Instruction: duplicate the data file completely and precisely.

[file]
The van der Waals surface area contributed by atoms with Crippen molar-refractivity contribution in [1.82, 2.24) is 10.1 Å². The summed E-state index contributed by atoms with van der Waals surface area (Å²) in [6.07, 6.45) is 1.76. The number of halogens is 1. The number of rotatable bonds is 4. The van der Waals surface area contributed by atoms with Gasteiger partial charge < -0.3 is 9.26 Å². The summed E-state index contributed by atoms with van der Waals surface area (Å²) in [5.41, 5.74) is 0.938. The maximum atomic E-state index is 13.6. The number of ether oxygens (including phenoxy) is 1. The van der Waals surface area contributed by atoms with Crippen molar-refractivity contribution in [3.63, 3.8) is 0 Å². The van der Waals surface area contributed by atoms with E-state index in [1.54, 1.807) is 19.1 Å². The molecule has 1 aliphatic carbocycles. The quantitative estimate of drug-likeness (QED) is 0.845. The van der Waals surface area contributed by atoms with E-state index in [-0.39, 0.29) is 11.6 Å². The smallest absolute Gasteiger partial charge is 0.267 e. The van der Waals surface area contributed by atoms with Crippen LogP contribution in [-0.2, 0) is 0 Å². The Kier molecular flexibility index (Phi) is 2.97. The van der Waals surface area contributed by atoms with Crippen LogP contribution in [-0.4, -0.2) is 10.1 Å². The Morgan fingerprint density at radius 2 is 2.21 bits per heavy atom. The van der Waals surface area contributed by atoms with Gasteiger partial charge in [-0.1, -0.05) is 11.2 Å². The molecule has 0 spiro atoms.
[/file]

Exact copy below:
The van der Waals surface area contributed by atoms with Crippen molar-refractivity contribution in [1.82, 2.24) is 10.1 Å². The summed E-state index contributed by atoms with van der Waals surface area (Å²) in [6.07, 6.45) is 1.76. The number of halogens is 1. The number of rotatable bonds is 4. The van der Waals surface area contributed by atoms with Gasteiger partial charge < -0.3 is 9.26 Å². The summed E-state index contributed by atoms with van der Waals surface area (Å²) in [5.41, 5.74) is 0.938. The maximum atomic E-state index is 13.6. The number of ether oxygens (including phenoxy) is 1. The van der Waals surface area contributed by atoms with Crippen molar-refractivity contribution in [3.63, 3.8) is 0 Å². The van der Waals surface area contributed by atoms with E-state index in [1.54, 1.807) is 19.1 Å². The molecule has 1 aliphatic carbocycles. The quantitative estimate of drug-likeness (QED) is 0.845. The van der Waals surface area contributed by atoms with E-state index in [-0.39, 0.29) is 11.6 Å². The smallest absolute Gasteiger partial charge is 0.267 e. The van der Waals surface area contributed by atoms with Crippen LogP contribution in [-0.2, 0) is 0 Å². The Kier molecular flexibility index (Phi) is 2.97. The van der Waals surface area contributed by atoms with Crippen LogP contribution in [-0.4, -0.2) is 10.1 Å². The Morgan fingerprint density at radius 2 is 2.21 bits per heavy atom. The van der Waals surface area contributed by atoms with Gasteiger partial charge in [-0.1, -0.05) is 11.2 Å². The molecule has 0 spiro atoms.